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Sandra Rodriguez

"World Atlas of Mangroves" Highlights the Importance of and Threats to Mangroves

Mangroves among world’s most valuable ecosystems

LONDON — July 14, 2010 —The first global assessment of mangroves in over a decade reveals that rare and critically important mangrove forests continue to be lost at a rate three to four times higher than land-based global forests, despite positive restoration efforts by some countries.

An unprecedented partnership of organizations – from forestry and conservation sectors and from across the United Nations – has released a new and comprehensive atlas and account of the world’s mangrove forests. Globally, mangrove forests are rare, covering just 150,000 square kilometers. They are also disappearing faster than any other forest type on earth.

About one fifth of all mangroves are thought to have been lost since 1980. The authors of the World Mangrove Atlas warn that any further destruction due to unsustainable shrimp farming and coastal development will cause significant economic and ecological decline.

“Mangrove forests are the ultimate illustration of why humans need nature,” says Dr. Mark Spalding, lead author of the World Atlas of Mangroves and senior marine scientist with The Nature Conservancy. “The book details the extraordinary synergies between people and forests. Mangroves provide hard, rot-resistant timber and make some of the best charcoal in the world. The waters all around foster some of the greatest productivity of fish and shellfish in any coastal waters. These forests also help prevent erosion and mitigate natural hazards; these are natural coastal defenses whose importance will only grow as sea level rise becomes a reality around the world.”

Various studies have converted the benefits of mangroves into dollar values, with some estimating that these forests generate $2,000-9,000 per hectare per year. But mangroves face a number of threats worldwide, from oil spills to shrimp aquaculture, allowing for fast profits but leaving long-term debts and poverty.

“The Nature Conservancy is an organization with its feet firmly on the ground in 30 countries,” states Mark Tercek, CEO of the Conservancy. “Already we have teams working to protect and restore mangroves from Florida to Indonesia, Palau to Grenada. This book raises the stakes and engenders urgency, but it also offers hope. These are robust and resilient ecosystems. Get things right for them and the payback will be immense: security for rich biodiversity and a lifeline to many of the world’s most vulnerable people.”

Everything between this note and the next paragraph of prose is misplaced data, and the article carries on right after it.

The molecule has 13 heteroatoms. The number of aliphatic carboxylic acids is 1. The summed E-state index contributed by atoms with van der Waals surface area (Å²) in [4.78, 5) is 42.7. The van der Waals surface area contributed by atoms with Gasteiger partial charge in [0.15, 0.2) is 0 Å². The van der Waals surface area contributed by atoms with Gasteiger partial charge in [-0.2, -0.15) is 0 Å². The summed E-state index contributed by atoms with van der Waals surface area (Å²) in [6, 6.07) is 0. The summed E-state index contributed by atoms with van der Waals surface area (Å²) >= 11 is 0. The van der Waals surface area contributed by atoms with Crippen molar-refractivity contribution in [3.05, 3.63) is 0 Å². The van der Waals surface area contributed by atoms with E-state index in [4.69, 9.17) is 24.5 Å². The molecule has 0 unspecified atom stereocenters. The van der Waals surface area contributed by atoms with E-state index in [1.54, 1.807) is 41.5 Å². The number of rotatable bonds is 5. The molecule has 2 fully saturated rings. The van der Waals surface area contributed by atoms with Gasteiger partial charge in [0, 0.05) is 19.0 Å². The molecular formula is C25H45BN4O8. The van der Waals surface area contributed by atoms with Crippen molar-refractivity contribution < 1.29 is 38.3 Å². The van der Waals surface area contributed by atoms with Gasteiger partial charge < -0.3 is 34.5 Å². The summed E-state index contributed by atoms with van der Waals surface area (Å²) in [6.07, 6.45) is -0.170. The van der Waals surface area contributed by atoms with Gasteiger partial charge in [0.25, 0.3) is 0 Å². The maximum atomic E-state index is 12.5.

The World Atlas of Mangroves is published by Earthscan as an output of a joint project implemented in 2005 by the International Tropical Timber Organization, the International Society of Mangrove Ecosystems, the Food and Agriculture Organization of the United Nations, UNEP-World Conservation Monitoring Centre, UNESCO-Man and Biosphere, UNU-Institute for Water Environment and Health and The Nature Conservancy. The Atlas project received majority funding from ITTO through a Japanese Government grant. More than 100 top international mangrove researchers and organizations have provided data, reviews and other input.

“This book should change the way we view, and manage, mangroves for the benefit of coastal peoples and biodiversity world-wide,” said Achim Steiner, Executive Director of the United Nations Environment Programme. “In fact, the solutions are obvious and there are examples of success from all around the world. Some 1,200 protected areas now safeguard about one-quarter of all remaining mangroves. Furthermore, some countries, which have suffered extensive losses and subsequent hardships, have learned about the benefits of mangrove and already begun large-scale restoration projects.”

The Nature Conservancy is a leading conservation organization working around the world to protect ecologically important lands and waters for nature and people. The Conservancy and its more than 1 million members have protected nearly 120 million acres worldwide. Visit The Nature Conservancy on the Web at